By Bernie Becker - 10/04/11 01:22 AM EDT
Foster and Dubay do want the U.S. to move to a so-called territorial tax system, as do many in the business community. But Foster and Dubay also doubt that a repatriation holiday would lay the groundwork for a territorial system, in which companies would essentially only be taxed on profits made within the U.S.
The foundation’s paper comes as some corporate heavyweights — like Apple, Cisco, Google and Oracle — push hard for another tax holiday, after Congress enacted a similar sort of idea roughly seven years ago.
Lawmakers from both parties have expressed support for a sequel to the holiday enacted in 2004, which allowed multinationals to bring profits to the U.S. at a 5.25 percent tax rate. The current top corporate rate is 35 percent.
But the Heritage Foundation paper could blunt the push for another holiday, whose backers include House Majority Leader Eric Cantor (R-Va.) and Rep. Kevin Brady (R-Texas), a senior member of the tax-writing House Ways and Means Committee.
In an interview, Foster said that he had seen no evidence that the 2004 holiday was much of a boost for job creation, with studies having shown that most repatriated funds were used for dividend payments or stock buybacks.
“The evidence clearly shows that these repatriated earnings did not increase domestic investment, job creation or research and development as advertised,” Foster and Dubay wrote in the paper.
Foster also said policymakers’ time would better be spent switching the U.S. to a territorial system or lowering the overall corporate tax rate. And in the paper, Foster and Dubay appear skeptical of the argument that enacting a temporarily reduced tax rate could act as a bridge to a territorial system.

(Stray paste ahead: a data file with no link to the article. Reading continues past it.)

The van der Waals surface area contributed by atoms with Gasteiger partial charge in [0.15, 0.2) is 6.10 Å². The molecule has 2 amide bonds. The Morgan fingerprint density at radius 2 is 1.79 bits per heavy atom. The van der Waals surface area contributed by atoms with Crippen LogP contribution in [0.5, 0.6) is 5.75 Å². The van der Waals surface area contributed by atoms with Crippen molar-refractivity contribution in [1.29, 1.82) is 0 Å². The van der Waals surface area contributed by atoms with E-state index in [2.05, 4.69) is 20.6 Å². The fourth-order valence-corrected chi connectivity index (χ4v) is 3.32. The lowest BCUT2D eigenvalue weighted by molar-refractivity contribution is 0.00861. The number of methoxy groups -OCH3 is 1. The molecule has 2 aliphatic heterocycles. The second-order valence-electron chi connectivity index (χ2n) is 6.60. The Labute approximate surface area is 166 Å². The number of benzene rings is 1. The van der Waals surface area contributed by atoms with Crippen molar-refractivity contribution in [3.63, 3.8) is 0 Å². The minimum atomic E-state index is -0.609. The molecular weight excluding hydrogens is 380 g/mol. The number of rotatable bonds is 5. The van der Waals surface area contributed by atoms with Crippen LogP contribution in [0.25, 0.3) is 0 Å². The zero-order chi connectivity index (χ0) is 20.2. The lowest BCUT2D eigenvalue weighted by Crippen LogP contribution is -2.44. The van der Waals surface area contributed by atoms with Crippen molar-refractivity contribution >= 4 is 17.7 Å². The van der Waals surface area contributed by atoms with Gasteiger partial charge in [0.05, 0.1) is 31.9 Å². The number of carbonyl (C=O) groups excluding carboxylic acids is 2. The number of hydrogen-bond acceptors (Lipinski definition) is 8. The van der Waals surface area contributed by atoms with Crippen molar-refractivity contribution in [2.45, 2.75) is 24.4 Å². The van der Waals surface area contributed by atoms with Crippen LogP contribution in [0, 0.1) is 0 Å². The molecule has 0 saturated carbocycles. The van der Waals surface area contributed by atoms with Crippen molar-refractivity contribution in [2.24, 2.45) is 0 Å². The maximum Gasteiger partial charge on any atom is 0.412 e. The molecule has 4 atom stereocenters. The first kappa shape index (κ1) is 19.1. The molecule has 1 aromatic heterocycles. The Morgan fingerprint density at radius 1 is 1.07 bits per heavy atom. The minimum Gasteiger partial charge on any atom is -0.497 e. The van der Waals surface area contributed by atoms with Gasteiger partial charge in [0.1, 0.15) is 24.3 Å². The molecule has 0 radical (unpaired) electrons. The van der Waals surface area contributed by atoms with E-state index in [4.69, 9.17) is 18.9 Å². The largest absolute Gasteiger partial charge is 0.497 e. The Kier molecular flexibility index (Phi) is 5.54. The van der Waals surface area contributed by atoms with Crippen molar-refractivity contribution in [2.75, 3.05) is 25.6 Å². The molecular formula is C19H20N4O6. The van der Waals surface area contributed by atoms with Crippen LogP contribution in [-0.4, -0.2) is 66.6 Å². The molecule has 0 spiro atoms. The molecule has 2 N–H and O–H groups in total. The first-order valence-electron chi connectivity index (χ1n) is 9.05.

The two Heritage officials argue that, while a repatriation holiday deals with past decisions, a territorial system is more forward-looking.
“Time travels in only one direction: Reducing the tax today cannot affect past decisions,” they write. “The key to improving economic performance lies with future decisions, not past consequences.”
Still, holiday advocates continue to press the case that bringing offshore funds to the U.S. would do more for domestic investment than if they’re left abroad.
The WIN America Campaign, the lobbying coalition supported by the corporate giants, argue that a new holiday would lure back much of the $1 trillion that multinationals have stashed abroad.
And Douglas Holtz-Eakin, an economic adviser to John McCain’s 2008 presidential campaign, has authored a study asserting that a new holiday could create as many as 2.9 million new jobs.
In an interview, Holtz-Eakin, also a former director of the Congressional Budget Office, declared that, even if repatriated funds were used for stock buybacks, the money would eventually funnel back into the economy.
Holtz-Eakin also called the issue of whether the U.S. switches to a territorial system more of a political question.
The Heritage Foundation study, he argued, was “incomplete economics supported by questionable political science.”